Alone in a meeting room, trustees of the Alabama Dental Association complained about Sarrell Dental Center, a nonprofit corporation that treats thousands of needy children on Medicaid.
In a rambling exchange, leaders of the 1,800-member professional organization said they were concerned about Sarrell's quality of care, and they lamented that for-profit dentists face tough business demands. Something needed to be done, they agreed.
The comments - made public after Sarrell Dental obtained a transcript of the session - helped blow the lid off a simmering dispute between the nonprofit chain of clinics and Alabama's traditional dentists. Sarrell Dental has since filed a slander lawsuit against one of the board members, and the state's only dental school this week pulled its students out of two Sarrell clinics where they saw patients.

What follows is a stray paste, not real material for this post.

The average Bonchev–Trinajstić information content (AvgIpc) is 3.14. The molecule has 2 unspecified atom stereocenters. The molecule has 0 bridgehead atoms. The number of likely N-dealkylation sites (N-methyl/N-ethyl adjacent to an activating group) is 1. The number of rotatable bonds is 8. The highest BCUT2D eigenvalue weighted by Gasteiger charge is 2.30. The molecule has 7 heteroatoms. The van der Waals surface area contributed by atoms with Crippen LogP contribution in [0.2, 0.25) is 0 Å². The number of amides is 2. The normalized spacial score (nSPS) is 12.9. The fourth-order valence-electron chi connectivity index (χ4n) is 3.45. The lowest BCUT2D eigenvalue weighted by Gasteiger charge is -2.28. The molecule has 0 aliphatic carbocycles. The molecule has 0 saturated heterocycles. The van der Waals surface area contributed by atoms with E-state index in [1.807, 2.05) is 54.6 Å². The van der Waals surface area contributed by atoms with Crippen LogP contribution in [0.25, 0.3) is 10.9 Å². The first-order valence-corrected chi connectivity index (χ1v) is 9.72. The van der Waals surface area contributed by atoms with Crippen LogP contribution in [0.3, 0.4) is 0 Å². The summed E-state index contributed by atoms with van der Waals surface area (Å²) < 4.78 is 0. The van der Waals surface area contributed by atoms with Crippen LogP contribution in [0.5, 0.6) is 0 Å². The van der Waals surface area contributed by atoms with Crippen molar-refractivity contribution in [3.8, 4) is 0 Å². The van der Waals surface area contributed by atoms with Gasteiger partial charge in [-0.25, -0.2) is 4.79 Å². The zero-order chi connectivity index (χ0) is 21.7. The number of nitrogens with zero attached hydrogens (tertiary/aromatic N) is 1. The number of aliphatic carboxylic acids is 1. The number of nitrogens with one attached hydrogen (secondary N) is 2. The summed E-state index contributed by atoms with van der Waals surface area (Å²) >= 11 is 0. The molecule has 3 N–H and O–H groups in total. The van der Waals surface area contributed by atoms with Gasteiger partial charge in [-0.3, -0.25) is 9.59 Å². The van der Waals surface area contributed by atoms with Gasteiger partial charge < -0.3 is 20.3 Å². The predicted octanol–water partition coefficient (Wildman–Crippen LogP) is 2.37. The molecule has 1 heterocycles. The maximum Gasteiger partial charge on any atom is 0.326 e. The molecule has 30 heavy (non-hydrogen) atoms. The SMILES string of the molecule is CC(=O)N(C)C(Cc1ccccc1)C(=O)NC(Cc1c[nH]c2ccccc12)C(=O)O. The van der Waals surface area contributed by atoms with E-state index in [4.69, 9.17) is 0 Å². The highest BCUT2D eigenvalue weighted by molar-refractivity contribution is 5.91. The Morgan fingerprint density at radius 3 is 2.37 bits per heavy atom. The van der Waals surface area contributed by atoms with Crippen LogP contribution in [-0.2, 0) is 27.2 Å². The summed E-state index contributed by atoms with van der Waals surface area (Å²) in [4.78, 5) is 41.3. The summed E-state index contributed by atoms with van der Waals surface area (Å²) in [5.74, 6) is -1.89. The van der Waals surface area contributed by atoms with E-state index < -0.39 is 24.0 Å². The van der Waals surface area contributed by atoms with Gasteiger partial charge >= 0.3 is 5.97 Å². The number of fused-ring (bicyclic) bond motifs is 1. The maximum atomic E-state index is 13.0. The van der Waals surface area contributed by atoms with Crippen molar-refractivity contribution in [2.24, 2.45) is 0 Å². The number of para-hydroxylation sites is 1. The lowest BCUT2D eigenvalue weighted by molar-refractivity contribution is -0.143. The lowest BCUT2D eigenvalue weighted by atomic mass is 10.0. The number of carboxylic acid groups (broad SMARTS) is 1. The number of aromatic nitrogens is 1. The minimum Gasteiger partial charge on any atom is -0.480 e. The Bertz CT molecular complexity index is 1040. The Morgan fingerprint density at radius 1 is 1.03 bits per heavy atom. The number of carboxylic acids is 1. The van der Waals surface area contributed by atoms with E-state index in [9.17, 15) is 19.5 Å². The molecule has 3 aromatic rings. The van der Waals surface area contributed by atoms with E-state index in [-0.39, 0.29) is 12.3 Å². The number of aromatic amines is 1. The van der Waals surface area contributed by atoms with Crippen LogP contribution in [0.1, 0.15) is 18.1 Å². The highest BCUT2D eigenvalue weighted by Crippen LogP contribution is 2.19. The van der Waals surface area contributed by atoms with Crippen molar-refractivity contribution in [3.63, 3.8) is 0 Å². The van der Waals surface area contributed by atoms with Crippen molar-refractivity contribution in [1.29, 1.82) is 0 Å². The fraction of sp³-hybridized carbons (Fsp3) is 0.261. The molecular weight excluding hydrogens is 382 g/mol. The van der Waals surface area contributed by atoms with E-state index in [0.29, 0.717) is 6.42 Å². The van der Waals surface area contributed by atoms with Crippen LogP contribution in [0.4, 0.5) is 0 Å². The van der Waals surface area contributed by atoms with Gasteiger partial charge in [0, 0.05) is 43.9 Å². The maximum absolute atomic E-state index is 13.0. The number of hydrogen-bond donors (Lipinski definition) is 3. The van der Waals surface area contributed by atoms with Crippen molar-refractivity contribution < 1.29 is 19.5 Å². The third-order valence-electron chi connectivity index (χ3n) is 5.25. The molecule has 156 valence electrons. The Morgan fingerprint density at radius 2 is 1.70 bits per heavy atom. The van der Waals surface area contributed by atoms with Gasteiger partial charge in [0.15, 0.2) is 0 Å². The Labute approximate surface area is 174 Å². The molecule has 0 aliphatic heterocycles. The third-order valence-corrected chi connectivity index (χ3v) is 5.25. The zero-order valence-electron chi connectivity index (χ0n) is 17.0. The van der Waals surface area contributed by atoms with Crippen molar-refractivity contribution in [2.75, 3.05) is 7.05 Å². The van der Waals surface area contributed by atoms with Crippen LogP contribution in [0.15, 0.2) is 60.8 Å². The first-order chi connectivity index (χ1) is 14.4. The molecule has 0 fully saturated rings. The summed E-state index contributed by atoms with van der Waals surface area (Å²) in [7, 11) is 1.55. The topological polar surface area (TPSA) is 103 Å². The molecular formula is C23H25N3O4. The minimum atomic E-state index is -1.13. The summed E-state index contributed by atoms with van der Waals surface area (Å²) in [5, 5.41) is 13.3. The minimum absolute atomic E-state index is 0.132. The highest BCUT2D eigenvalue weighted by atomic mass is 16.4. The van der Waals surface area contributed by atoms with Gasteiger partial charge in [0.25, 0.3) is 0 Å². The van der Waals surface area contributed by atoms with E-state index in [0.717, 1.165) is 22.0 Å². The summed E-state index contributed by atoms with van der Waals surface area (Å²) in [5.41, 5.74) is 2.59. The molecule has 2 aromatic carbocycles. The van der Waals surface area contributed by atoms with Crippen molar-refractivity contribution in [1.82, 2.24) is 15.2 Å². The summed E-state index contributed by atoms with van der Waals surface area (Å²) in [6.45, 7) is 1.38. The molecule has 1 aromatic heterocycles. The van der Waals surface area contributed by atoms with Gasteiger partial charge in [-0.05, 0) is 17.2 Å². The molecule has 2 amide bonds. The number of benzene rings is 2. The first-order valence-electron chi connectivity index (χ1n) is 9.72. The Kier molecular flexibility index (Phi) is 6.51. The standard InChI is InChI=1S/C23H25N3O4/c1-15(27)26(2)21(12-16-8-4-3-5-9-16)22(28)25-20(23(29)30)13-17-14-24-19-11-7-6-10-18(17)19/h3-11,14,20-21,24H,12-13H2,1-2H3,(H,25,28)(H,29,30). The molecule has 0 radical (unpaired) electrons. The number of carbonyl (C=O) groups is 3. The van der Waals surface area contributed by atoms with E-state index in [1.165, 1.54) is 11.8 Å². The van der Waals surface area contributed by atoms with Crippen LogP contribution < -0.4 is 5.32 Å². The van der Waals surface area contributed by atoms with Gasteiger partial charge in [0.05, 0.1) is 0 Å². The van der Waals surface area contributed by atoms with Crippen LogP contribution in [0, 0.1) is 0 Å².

The acrimony is similar to turf battles in other states as companies, rather than private dentists, step in to care for young people covered by Medicaid. The private offices typically take Medicaid patients, but advocates say there simply aren't enough dentists to treat the needy across the country.
The conflicts, which have been brewing over a decade, could become more common with the passage of President Barack Obama's health care bill, which includes mandatory dental coverage for kids, said Meg Booth of the Washington-based advocacy group Children's Dental Health Project.